Know thyself, from my perception, refers to knowing what you are and not who you are.

I sort of see "who" and "what" synonymously in this case, however, lemme rephrase then... Instead of asking who you are, let me ask.. What are you at the deepest level or whatever level you feel okay answering about?

I don't know if you believe in this, but... a soul. A soul that seeks truth, goodness, justice, and liberty, just like any other soul, trying to know thyself without falling into the error of believing that I am the ego.

Maybe I was a little reductionist in saying that the ego is a evil thing, because in effect, I think there is nothing inherently evil. Although I do believe that you can live a life without self-perception.

Maybe my answer is not the kind of answer you expected, but it's the best I have for now.

I am very open minded to the idea of some kind of "soul" or "souls". I appreciate the qualities you mentioned! I think the ego is just part of who we are, a necessary part for existence to work, though definitely not the whole and full story from how I see it!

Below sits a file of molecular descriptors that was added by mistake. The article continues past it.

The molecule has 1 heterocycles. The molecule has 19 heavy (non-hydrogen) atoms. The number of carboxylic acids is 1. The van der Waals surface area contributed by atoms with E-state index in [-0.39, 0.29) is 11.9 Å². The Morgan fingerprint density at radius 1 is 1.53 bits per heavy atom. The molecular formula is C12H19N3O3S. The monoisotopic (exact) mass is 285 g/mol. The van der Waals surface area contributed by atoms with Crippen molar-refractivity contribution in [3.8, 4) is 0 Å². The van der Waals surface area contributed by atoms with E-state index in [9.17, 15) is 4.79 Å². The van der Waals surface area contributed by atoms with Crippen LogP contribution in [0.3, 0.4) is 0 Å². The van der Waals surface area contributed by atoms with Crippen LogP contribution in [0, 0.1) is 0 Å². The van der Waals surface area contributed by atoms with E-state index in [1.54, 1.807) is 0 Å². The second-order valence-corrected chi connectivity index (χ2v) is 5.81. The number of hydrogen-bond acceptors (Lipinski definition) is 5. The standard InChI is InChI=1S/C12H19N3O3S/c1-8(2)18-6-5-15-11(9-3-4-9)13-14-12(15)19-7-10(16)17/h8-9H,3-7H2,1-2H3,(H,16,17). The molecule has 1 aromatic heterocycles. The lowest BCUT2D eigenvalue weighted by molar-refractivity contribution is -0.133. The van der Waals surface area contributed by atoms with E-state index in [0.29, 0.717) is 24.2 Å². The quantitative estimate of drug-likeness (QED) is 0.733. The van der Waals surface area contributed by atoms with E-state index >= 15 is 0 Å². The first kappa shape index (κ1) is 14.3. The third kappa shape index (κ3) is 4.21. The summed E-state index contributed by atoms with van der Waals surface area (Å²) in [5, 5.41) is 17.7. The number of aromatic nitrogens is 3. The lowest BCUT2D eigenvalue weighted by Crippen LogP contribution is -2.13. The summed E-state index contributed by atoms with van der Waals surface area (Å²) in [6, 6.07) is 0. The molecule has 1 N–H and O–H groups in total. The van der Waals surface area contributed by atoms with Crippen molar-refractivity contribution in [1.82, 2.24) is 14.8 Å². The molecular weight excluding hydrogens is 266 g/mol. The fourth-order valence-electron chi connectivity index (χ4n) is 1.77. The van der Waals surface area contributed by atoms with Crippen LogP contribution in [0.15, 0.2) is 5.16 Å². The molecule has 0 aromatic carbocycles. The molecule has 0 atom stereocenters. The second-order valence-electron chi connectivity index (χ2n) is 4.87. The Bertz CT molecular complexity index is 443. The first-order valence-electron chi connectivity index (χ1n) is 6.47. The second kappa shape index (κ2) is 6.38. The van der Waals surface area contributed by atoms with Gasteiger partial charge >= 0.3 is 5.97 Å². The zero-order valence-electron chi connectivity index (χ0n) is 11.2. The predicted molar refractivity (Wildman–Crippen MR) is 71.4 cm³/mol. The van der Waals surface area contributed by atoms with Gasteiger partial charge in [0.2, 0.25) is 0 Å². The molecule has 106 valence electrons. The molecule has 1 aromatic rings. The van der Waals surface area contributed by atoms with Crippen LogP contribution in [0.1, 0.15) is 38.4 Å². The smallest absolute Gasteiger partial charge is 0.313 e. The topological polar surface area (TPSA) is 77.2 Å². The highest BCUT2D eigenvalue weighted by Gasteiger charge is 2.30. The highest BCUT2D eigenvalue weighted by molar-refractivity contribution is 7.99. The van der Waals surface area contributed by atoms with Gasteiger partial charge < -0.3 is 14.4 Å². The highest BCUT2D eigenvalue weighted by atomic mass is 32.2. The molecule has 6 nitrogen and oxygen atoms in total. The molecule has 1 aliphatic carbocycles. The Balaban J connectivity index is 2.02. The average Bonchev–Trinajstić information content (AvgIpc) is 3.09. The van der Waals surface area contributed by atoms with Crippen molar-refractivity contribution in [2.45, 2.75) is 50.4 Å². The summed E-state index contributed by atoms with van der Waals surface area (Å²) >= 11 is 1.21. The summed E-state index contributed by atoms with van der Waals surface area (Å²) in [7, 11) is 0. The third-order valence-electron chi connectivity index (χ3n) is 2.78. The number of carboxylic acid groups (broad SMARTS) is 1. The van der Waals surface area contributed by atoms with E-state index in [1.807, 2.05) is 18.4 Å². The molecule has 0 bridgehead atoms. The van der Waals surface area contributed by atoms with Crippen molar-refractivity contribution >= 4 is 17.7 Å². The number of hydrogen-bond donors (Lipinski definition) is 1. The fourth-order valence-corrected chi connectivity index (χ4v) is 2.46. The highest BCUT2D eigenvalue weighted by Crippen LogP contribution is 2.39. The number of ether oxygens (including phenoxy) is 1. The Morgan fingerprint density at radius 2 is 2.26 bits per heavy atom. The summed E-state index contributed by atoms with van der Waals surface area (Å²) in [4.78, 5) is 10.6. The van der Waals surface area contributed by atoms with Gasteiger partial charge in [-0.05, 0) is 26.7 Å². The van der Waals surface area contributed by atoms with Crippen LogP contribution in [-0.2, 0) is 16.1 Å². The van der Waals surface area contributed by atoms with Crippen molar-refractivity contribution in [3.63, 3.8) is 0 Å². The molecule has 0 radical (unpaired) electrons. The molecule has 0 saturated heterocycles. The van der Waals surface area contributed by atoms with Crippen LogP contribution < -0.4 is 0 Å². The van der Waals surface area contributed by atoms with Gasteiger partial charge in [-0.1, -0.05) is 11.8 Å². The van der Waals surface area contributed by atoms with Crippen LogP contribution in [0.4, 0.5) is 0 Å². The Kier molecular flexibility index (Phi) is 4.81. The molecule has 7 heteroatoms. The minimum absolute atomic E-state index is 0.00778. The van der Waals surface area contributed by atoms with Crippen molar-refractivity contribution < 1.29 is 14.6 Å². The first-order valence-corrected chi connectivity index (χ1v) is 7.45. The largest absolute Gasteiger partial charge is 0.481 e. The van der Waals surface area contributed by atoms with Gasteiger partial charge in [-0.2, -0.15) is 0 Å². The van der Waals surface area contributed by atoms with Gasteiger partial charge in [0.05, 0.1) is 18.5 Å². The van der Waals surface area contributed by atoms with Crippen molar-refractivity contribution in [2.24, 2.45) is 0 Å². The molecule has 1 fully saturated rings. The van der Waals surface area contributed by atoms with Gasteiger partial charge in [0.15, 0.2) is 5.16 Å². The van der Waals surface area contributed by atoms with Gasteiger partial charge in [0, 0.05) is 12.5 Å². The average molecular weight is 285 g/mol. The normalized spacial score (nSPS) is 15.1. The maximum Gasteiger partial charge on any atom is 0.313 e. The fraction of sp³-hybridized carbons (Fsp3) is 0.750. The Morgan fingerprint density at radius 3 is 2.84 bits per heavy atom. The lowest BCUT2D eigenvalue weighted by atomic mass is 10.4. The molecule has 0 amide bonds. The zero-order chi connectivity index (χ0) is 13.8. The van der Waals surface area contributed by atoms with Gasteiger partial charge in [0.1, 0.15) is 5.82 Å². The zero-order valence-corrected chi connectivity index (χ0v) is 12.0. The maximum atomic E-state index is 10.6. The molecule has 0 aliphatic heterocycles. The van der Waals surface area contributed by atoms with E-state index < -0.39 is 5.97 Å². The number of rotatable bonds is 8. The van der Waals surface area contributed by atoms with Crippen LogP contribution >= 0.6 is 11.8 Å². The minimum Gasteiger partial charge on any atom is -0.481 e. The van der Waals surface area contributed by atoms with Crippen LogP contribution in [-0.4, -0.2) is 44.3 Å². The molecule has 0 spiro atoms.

Hmmm.. Nothing inherently evil? I'm not totally sure I understand that, especially when it seems like you were saying morality is objective? Perhaps you could clarify a bit more?

And, how can you live a life without self perception? A life might be able to live, like a plant or something probably has no awareness of itself, yet lives... Yet... how can "you" live without a perception of self? If you had no concept of who of an ego or perception of self, who would it be that is living in your body?

And that's okay! I'm not really expecting any particular answer, and I'm happy to hear what different people believe in regards to such. :) Thanks for giving it a go and trying to answer! :D

I think there are good things, and not so good things when talking about goodness, but nothing inherently good or evil except good in itself or evil in itself. Only good in itself is inherently good, and the same with evil, but nothing else is inherently good or evil.

And, how can you live a life without self perception?

A life of a monk maybe.